Experience one of nature’s most breathtaking phenomena with a bird’s eye view as this herd of reindeer forms an impeccable cyclone.
Few wildlife happenings hold the mesmerizing power of this spectacle. It’s a phenomenon as old as the species itself, with ancient tales of Vikings baffled by what’s on display surviving to this day.
Enter the reindeer cyclone: a behavioral trait as beautiful as the majestic megafauna themselves. Interest in these swirling circles of cervids has reignited thanks to a Tuesday post from The Moscow Times. Within, the trade notes their footage “shows how the herd will ‘dance’ in a circle to protect the does and their fawns in the center.”
Captured by photographer Lev Fedoseyev in Russia’s Murmansk region, the clip then resurfaced thanks to Science Girl on Twitter. In their textless, clearer edit of the spectacle, the wildlife account showcases “a swirling mass of threatened reindeer stampeding in a circle making it impossible to target an individual.”
Watch as the cyclone takes full effect below:
“No matter what species you are, a mothers’ love is the strongest,” the Moscow Times continues of the drone-filmed footage.
The Hows and Whys of a Reindeer Cyclone
Seeing this wildlife phenomenon from a bird’s eye view is something the Vikings could’ve only dreamt of. They were, however, quite familiar with its purpose. Reindeer were a staple of ancient Scandinavian culture. The beasts were hunted for their meat, pelts, antlers, and everything in-between. As such, reindeer would’ve created cyclones to fend off the Vikings themselves, as they were a natural predator of the species.
Their other natural predators, such as wolves and bears, would’ve spurred this behavior, too. A single reindeer is hard enough to pin down… Imagine this display swirling into effect and then trying to target one for the kill.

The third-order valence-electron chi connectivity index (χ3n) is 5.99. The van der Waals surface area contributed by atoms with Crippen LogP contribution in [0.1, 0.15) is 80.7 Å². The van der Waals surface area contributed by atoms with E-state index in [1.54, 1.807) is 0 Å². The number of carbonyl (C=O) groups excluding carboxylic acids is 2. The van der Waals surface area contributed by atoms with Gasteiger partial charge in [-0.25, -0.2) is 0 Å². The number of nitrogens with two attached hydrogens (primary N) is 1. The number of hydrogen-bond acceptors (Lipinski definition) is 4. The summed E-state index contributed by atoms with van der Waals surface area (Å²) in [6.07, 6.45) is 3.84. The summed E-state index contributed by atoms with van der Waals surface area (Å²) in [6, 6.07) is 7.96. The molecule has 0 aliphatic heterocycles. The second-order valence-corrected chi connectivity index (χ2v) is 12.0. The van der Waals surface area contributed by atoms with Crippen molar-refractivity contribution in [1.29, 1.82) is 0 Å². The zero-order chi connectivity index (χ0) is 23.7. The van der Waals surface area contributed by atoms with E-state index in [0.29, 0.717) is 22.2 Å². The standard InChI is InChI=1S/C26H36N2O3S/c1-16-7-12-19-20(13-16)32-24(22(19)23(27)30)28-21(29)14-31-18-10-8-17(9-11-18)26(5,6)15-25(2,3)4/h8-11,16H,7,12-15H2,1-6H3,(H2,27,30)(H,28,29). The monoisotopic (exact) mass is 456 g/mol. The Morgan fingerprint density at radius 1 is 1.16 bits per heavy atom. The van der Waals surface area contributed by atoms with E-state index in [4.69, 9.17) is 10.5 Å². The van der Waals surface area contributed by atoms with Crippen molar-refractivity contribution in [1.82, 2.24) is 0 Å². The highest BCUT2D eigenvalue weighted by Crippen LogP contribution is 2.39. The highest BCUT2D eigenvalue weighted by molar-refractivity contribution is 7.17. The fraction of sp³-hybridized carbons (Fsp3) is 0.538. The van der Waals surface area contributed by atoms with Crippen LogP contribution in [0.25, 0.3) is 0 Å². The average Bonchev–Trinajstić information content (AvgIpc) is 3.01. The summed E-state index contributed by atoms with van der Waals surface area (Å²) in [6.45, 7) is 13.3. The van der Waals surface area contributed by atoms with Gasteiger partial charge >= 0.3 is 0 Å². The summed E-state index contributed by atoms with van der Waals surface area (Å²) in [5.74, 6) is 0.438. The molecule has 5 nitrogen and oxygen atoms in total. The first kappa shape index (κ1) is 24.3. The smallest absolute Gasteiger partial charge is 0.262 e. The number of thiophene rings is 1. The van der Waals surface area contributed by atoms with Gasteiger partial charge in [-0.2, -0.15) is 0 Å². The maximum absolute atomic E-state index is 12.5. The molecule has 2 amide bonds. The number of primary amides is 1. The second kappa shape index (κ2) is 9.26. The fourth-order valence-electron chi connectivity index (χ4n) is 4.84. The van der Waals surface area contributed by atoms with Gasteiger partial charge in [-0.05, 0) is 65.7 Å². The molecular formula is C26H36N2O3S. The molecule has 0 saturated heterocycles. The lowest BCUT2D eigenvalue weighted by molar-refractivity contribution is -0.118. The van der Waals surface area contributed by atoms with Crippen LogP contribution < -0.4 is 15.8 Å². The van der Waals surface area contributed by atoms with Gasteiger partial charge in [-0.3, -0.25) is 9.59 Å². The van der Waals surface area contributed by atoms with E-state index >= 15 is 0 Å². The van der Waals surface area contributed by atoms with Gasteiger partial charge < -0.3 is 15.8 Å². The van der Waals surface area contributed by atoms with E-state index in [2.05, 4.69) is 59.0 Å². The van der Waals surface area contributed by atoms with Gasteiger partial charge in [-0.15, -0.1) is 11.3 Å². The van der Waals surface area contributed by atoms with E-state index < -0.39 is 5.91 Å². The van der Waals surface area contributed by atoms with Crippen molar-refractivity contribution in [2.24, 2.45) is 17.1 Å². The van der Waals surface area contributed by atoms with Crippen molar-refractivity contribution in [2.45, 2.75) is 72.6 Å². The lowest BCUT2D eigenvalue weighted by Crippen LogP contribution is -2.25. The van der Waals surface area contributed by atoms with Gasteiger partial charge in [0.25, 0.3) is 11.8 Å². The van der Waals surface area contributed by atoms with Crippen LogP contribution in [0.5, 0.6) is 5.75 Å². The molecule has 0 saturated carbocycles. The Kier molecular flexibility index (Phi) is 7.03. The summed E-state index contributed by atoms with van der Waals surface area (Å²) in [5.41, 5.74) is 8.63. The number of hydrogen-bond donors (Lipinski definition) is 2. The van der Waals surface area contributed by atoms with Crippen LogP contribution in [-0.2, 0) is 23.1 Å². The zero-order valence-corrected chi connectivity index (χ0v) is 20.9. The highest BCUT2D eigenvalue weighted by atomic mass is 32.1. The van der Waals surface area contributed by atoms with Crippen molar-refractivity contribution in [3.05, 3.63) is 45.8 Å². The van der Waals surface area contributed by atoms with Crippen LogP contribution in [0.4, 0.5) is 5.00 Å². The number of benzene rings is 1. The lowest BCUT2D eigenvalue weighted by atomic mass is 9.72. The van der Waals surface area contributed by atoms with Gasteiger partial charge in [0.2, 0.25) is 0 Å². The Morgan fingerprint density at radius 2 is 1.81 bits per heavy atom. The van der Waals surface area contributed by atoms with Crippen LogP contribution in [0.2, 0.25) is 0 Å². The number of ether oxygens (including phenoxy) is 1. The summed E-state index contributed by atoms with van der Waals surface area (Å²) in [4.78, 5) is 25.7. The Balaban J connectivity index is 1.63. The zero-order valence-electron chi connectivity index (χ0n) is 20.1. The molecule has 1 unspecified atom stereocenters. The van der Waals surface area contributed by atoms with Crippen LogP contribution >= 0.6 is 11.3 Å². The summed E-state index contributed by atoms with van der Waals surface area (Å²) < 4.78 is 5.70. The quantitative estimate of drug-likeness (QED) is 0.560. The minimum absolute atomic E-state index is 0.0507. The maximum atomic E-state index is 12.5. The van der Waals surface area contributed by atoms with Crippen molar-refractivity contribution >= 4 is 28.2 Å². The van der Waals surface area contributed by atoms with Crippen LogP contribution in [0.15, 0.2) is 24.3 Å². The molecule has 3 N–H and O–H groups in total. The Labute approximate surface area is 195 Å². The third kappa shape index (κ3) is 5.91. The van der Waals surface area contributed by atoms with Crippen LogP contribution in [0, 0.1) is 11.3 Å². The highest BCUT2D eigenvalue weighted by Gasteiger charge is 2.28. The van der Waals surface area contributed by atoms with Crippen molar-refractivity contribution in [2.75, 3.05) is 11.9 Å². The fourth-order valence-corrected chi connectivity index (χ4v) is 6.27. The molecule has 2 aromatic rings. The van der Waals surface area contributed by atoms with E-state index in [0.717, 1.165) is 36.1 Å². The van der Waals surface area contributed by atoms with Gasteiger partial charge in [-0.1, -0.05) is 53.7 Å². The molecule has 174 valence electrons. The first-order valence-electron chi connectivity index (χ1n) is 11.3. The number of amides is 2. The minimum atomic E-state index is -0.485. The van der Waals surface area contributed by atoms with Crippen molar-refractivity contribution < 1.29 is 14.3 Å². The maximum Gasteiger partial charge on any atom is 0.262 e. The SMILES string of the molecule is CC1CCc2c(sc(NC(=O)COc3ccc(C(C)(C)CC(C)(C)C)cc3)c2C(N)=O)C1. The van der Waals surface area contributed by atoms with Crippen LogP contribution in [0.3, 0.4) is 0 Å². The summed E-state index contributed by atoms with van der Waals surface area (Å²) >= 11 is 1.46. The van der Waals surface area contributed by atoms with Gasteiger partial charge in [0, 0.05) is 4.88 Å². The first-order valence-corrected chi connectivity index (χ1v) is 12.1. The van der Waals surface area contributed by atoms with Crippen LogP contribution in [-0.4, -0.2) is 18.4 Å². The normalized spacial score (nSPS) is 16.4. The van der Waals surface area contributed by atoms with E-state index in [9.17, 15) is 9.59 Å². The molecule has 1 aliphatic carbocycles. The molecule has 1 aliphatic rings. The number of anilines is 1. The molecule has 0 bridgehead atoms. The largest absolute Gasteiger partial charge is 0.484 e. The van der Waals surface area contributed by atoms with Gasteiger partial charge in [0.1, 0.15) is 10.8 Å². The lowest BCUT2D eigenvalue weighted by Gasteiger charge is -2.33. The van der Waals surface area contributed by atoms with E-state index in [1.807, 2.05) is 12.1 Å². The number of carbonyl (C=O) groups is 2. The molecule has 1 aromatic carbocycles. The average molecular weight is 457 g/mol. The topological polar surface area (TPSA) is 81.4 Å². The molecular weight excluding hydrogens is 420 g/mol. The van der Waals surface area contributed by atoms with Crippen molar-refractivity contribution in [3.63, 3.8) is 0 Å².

These wild apex predators will try to pick off the slowest, sickest, or youngest from a herd. In short: the easiest target makes for the easiest kill. This becomes a near-impossible task, however, when the largest and most healthy of reindeer begin cycloning around their most vulnerable members.
Within a reindeer cyclone, the mothers (female cows) and sometimes even male bulls will form the circle around calves first.
According to LiveScience, “This behavior is also [in practice] by reindeer kept in corrals, occurring in groups of at least 20 to 25 animals, researchers wrote in a 2002 study published in the journal Rangifer.”
Needless to say, the phenomenon is beautiful, but deadly for any caught on its bottom side, too. Reindeer can and will accidentally trample their own within cyclones. Any humans – or other animals – unlucky enough to be caught within can also be trampled.
Regardless, once an Outsider has seen a reindeer cyclone, they never view this remarkable species the same way again.